GILBERT SCOTT: BY GEORGE?
Much as I’d like to believe that the slew of restaurant openings in London will raise the bar by providing more competition à la New York I fear it has instead diluted a dining scene that is, despite what excitable pundits may tell you, not as wonderful as it likes to think it is. The result has been that sorting the wheat from the chaff has become increasingly difficult and very dispiriting, especially when one's own ackers are involved.
We’ve done a couple of posts in the past about St Pancras and its other restaurant and I assume this is the final piece in the refurb jigsaw: the opening of the hotel, the Renaissance run by Marriott and the Gilbert Scott restaurant run by Marcus Warering.
Dos Hermanos have a bit of a soft spot for St Pancras – it has played a recurring role in our lives, so we’re always interested in anything associated with what is undoubtedly one of the most interesting buildings in London.
First impressions were promising. Despite some uncertain service in the bar I managed to get a Dry Martini that wasn't a complete disaster although when it comes to stemware I'm so over the funny glasses shtick - give me the classic Martini glass every time and historical precedent be damned.
Eventually the smiley servers managed to locate us and guide us to our table. The room has a nice wow factor to it despite being yet another space by David Collins – surely the Paul Ross of restaurant design - maybe because it appeared more tasteful than the usual luxury hotel norm which always brings to mind Miles Kington’s phrase “The best taste that money can buy”. They've jammed in 120 covers though so expect a bit of buffeting if you have a table in the centre.
So great room and good service, both of which are the result of no little effort I assume. Shame then, that things went downhill when it came to the food.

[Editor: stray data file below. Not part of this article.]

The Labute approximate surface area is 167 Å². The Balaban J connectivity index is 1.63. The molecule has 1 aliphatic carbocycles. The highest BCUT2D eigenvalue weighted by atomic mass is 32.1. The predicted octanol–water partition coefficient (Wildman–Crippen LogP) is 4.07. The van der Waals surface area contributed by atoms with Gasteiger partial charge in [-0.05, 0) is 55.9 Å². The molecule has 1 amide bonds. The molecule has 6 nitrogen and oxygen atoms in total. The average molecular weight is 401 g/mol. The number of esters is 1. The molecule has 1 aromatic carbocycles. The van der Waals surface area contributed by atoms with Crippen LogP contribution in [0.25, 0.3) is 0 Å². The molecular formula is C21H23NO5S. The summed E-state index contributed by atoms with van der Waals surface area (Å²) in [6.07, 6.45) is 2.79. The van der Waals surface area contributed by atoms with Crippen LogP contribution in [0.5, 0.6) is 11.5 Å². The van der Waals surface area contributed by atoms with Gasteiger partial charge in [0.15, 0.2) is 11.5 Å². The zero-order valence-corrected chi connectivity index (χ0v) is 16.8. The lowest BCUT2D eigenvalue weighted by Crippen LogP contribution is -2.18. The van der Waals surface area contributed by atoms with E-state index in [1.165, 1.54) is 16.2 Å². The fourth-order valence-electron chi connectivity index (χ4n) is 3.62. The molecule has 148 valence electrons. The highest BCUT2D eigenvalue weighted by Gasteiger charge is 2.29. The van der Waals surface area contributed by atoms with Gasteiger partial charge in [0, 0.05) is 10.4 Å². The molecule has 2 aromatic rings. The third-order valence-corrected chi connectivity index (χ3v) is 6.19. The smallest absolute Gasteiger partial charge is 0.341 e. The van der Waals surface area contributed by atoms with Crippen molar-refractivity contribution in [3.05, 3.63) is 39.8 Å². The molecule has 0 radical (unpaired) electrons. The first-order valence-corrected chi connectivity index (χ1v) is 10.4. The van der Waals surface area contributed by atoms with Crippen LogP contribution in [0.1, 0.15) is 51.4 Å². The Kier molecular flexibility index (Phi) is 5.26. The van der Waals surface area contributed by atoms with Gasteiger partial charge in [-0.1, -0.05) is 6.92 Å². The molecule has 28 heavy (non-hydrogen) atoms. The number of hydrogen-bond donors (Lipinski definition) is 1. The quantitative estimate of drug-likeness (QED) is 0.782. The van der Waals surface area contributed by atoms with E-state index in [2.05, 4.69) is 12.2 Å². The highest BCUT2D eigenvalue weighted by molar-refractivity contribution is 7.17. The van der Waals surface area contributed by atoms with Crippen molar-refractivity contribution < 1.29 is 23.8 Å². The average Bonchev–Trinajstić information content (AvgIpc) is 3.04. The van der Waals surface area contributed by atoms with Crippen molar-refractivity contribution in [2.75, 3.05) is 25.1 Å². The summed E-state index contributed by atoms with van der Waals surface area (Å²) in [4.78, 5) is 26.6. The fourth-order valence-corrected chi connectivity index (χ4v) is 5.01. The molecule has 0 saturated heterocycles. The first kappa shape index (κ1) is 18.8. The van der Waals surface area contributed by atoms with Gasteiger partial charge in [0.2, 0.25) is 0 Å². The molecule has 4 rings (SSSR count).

The dishes have a nod towards their origin in their name but it’s all a bit forced and comes over as Heston-lite although mercifully there wasn’t all the tedious historical footnotes that you get with Mr B.
My Asparagus with poached egg, almonds and tarragon was a good idea in search of more accurate cooking. The asparagus tasted fine but were mockingly floppy (oh how they mocked) and the whole was rather greasy. A sprinkling of some sea salt might have perked things up as well. The egg was properly cooked though.
Soles in coffins was aptly named – dismal, if not funereal. Whether it was the freshness or this preparation of a delicate fish that was to blame the result was flesh that was too soft and broke up too easily. The vermouth sauce was gloopy; the taste of the shrimp and mace didn’t come through. Chips were fat and could have done with some colour but at least they were cooked through.
I did note there were a lot of choices on the menu so I just wonder whether those dishes that require better timing may suffer compared to those which are mostly about the pre-prep.
Of the puddings the best was a slightly chewy but tasty Eccles Cake with Ice Cream. Not up to St John standards but still pretty good. Mrs Beeton’s Snow eggs with Everton toffee, peanuts, burnt honey custard sounded more interesting than it tasted, which wasn’t of anything much really.
A Bakewell tart was declared "Exceedingly Good" but I think that was in an deeply ironic sense. Then again it's a dish from Derbyshire so what would someone from the wrong side of the Pennines know about it anyway. Bloody Lancastrians.
Now it could be I was just unlucky with my choices. Certainly, my dining companions (Fish Cake/ Jugged Steak, Mulligatawny/Pigeon in a Pot) seemed happy enough with their dishes. But as I get disappointed on a regular basis I do wonder if there are enough good chefs to go around especially as for a lot of them the slightest whiff of greasepaint and they're off before you can say "Red Tomatoes, Green Peppers". That’s fair enough - people have bills to pay - but what does that leave for Joe Diner?